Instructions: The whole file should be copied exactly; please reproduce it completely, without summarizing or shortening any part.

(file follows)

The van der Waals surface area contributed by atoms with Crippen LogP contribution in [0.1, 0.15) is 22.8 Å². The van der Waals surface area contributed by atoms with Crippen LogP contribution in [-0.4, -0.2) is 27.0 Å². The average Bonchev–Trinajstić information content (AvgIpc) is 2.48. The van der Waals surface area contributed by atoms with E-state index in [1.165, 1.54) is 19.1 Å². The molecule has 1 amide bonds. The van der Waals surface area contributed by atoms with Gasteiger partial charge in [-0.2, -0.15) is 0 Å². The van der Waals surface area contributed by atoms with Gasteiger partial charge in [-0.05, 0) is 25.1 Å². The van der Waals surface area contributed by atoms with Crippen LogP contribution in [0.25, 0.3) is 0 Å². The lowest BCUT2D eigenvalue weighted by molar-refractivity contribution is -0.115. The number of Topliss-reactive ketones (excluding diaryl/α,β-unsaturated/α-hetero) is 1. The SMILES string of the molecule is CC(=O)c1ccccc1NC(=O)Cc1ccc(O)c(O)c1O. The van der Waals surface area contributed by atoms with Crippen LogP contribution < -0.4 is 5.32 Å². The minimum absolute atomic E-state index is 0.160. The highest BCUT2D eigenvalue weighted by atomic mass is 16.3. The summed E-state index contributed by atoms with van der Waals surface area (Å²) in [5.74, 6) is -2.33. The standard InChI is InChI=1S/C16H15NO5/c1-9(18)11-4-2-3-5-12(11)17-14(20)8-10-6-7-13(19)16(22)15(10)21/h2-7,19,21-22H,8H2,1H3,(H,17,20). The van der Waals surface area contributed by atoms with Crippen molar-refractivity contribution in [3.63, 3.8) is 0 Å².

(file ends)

The van der Waals surface area contributed by atoms with Crippen LogP contribution in [0.1, 0.15) is 22.8 Å². The van der Waals surface area contributed by atoms with Crippen LogP contribution in [-0.4, -0.2) is 27.0 Å². The average Bonchev–Trinajstić information content (AvgIpc) is 2.48. The van der Waals surface area contributed by atoms with E-state index in [1.165, 1.54) is 19.1 Å². The molecule has 1 amide bonds. The van der Waals surface area contributed by atoms with Gasteiger partial charge in [-0.2, -0.15) is 0 Å². The van der Waals surface area contributed by atoms with Gasteiger partial charge in [-0.05, 0) is 25.1 Å². The van der Waals surface area contributed by atoms with Crippen LogP contribution in [0.25, 0.3) is 0 Å². The lowest BCUT2D eigenvalue weighted by molar-refractivity contribution is -0.115. The number of Topliss-reactive ketones (excluding diaryl/α,β-unsaturated/α-hetero) is 1. The SMILES string of the molecule is CC(=O)c1ccccc1NC(=O)Cc1ccc(O)c(O)c1O. The van der Waals surface area contributed by atoms with Crippen LogP contribution < -0.4 is 5.32 Å². The minimum absolute atomic E-state index is 0.160. The highest BCUT2D eigenvalue weighted by atomic mass is 16.3. The summed E-state index contributed by atoms with van der Waals surface area (Å²) in [5.74, 6) is -2.33. The standard InChI is InChI=1S/C16H15NO5/c1-9(18)11-4-2-3-5-12(11)17-14(20)8-10-6-7-13(19)16(22)15(10)21/h2-7,19,21-22H,8H2,1H3,(H,17,20). The van der Waals surface area contributed by atoms with Crippen molar-refractivity contribution in [3.63, 3.8) is 0 Å².